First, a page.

Military Resiliency Training
Military resiliency training refers to the training programs that support military personnel and their families in the development of mental, physical, emotional, and behavioral toughness. Resiliency training is designed to help people cope with adversity, adapt to change, and overcome challenges. It is believed that the implementation of military resiliency training promotes good mental health and improves the performance of military personnel.
What Is Military Resiliency Training?
Resiliency training is provided in order to give soldiers the best possible chance at survival and success before, after, and during their service. The United States Army’s Comprehensive Soldier and Family Fitness program (CSF2), which is an element of the US Army’s Ready and Resilient Campaign, is an example of this type of training. Established in 2009, this program is used to increase resilience among soldiers, their families, and Army civilians.
CSF2 is comprised of the following three components:
- Online assessment: Soldiers, their families, and Army civilians can use tools like the Global Assessment Tool (GAT) 2.0 to assess their health across five dimensions of strength: emotional, social, spiritual, family, and physical.
- Training: Different training programs such as the Master Resilience Trainer course (MRT), Institutional Resilience Training (IRT), and Performance Enhancement are provided in order to enhance resiliency.
- Research and evaluation: Through the support of both internal and external organizations, training programs and tools are evaluated on a regular basis to ensure the efficacy of programs like CSF2.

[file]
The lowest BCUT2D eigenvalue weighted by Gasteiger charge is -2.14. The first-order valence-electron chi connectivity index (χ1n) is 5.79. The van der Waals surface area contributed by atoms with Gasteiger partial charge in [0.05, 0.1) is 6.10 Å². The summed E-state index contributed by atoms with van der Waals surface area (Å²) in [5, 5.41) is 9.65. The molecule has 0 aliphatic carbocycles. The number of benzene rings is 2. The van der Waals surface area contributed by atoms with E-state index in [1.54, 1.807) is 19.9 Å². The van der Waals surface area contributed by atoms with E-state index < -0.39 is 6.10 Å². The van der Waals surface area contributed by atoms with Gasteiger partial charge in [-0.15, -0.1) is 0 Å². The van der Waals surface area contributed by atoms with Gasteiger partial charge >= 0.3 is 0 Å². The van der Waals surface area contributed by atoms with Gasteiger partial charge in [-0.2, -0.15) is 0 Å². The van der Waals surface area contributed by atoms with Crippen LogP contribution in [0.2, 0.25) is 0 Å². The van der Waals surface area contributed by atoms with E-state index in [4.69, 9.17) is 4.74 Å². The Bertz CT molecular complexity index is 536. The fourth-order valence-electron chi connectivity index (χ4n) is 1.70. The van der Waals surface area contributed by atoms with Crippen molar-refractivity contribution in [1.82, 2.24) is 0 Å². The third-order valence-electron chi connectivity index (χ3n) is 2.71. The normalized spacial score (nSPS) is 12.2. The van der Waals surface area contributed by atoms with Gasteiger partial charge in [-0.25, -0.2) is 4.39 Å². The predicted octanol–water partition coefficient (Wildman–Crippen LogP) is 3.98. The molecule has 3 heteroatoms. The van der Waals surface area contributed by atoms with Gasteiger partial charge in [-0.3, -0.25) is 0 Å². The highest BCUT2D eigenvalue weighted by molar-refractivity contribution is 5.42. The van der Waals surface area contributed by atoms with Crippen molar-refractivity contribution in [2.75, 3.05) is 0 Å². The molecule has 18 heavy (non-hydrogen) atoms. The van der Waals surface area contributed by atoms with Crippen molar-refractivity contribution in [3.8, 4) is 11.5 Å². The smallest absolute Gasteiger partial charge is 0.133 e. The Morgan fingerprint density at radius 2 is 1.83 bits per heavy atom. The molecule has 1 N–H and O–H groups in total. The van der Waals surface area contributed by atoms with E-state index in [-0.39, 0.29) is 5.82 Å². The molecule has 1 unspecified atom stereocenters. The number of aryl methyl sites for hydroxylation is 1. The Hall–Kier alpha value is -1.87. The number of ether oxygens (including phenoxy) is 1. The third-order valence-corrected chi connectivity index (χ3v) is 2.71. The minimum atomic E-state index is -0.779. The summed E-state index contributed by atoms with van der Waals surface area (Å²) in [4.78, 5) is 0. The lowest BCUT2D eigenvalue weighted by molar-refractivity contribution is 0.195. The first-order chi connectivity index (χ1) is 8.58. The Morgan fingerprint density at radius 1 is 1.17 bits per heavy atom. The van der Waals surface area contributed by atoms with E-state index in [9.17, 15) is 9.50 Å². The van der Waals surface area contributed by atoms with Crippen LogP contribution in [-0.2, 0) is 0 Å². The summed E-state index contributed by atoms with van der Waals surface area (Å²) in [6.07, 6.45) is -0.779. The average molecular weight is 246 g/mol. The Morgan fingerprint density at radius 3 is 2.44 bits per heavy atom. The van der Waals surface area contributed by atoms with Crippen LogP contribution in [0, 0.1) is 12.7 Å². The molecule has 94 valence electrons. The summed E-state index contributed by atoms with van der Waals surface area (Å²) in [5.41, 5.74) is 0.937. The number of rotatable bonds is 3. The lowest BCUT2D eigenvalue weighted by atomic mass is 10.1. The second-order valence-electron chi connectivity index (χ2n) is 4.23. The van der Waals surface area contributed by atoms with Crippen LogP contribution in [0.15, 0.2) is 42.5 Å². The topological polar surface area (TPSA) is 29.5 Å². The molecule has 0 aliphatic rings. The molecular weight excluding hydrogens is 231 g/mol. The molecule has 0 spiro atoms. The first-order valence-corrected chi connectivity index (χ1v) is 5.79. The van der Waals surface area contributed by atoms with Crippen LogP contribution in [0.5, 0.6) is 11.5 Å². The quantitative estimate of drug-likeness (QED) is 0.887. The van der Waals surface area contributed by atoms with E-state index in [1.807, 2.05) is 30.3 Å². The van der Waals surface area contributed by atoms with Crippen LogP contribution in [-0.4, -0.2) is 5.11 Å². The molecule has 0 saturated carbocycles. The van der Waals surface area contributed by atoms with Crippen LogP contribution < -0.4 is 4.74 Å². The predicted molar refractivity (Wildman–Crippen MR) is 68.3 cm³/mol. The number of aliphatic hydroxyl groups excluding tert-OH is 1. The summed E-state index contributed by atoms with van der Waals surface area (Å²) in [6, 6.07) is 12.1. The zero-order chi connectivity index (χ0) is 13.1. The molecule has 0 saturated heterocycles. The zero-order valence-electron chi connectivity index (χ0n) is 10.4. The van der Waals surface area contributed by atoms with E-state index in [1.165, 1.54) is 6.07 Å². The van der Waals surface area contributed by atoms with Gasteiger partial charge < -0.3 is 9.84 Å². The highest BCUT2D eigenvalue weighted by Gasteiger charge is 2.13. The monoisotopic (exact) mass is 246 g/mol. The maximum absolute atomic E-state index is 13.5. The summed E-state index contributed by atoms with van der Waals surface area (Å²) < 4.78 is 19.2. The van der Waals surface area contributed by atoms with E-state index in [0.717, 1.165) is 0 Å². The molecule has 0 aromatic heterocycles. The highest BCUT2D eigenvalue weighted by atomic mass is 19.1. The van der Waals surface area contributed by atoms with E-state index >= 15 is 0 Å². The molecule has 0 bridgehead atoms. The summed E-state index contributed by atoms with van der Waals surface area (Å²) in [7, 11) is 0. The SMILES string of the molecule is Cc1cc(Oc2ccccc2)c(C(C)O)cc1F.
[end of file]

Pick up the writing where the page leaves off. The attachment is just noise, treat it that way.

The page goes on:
The MRT course focuses on protective factors like self-efficacy, optimism, and emotional awareness. It involves the following curriculum:
- The MRT Preparation Component: This component encompasses the first eight days of the training. Five days are spent on skill building, and the other three days focus on the train-the-trainer portion. The skill-building portion includes the following modules:
- Module 1 – Resilience: Trainees receive an overview of the six core competencies of resilience and are taught the key principles that foster resilience.
- Module 2 – Building Mental Toughness: Trainees learn the various skills that enhance the six core competencies. These skills—testing faulty beliefs, problem solving, and so on—build on cognitive behavioral theories.
- Module 3 – Identifying Character Strengths: In this module, trainees learn to overcome challenges by using individual and team strengths in activities connected to the Army’s “Be, Know, Do” model of leadership.
- Module 4 – Strengthening Relationships: This module focuses on communication, praise, and constructive responses, teaching trainees how to use these and other techniques to improve their relationships.
- The MRT Sustainment Component: This component takes place on day nine of the training and focuses on the application of skills learned, teaching trainees to apply skills within the context of their military careers, both pre- and post-deployment.
- The MRT Enhancement Component: This final component of the training focuses on skill-building activities derived from sports psychology, such as goal setting, confidence building, and attention control.